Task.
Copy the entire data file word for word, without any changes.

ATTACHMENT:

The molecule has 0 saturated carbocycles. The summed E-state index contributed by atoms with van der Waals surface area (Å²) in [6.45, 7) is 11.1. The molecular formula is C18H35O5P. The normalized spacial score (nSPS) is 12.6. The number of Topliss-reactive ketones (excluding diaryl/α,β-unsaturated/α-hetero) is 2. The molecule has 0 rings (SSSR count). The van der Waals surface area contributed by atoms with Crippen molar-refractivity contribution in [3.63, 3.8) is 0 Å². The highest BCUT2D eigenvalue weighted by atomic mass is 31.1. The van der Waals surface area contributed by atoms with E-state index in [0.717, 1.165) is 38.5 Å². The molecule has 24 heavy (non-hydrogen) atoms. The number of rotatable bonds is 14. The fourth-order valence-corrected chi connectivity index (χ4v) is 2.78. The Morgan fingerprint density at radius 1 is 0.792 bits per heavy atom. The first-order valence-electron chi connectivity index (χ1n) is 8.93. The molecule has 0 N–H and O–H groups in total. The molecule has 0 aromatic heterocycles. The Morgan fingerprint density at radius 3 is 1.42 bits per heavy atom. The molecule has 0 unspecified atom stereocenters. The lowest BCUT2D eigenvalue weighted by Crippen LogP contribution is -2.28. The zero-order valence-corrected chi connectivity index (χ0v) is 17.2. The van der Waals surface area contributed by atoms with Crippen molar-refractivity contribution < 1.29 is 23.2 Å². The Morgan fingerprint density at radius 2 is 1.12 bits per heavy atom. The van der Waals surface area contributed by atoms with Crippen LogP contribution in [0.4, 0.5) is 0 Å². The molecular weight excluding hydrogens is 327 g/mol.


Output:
The molecule has 0 saturated carbocycles. The summed E-state index contributed by atoms with van der Waals surface area (Å²) in [6.45, 7) is 11.1. The molecular formula is C18H35O5P. The normalized spacial score (nSPS) is 12.6. The number of Topliss-reactive ketones (excluding diaryl/α,β-unsaturated/α-hetero) is 2. The molecule has 0 rings (SSSR count). The van der Waals surface area contributed by atoms with Crippen molar-refractivity contribution in [3.63, 3.8) is 0 Å². The highest BCUT2D eigenvalue weighted by atomic mass is 31.1. The van der Waals surface area contributed by atoms with E-state index in [0.717, 1.165) is 38.5 Å². The molecule has 24 heavy (non-hydrogen) atoms. The number of rotatable bonds is 14. The fourth-order valence-corrected chi connectivity index (χ4v) is 2.78. The Morgan fingerprint density at radius 1 is 0.792 bits per heavy atom. The first-order valence-electron chi connectivity index (χ1n) is 8.93. The molecule has 0 N–H and O–H groups in total. The molecule has 0 aromatic heterocycles. The Morgan fingerprint density at radius 3 is 1.42 bits per heavy atom. The molecule has 0 unspecified atom stereocenters. The lowest BCUT2D eigenvalue weighted by Crippen LogP contribution is -2.28. The zero-order valence-corrected chi connectivity index (χ0v) is 17.2. The van der Waals surface area contributed by atoms with Crippen molar-refractivity contribution < 1.29 is 23.2 Å². The Morgan fingerprint density at radius 2 is 1.12 bits per heavy atom. The van der Waals surface area contributed by atoms with Crippen LogP contribution in [0.4, 0.5) is 0 Å². The molecular weight excluding hydrogens is 327 g/mol.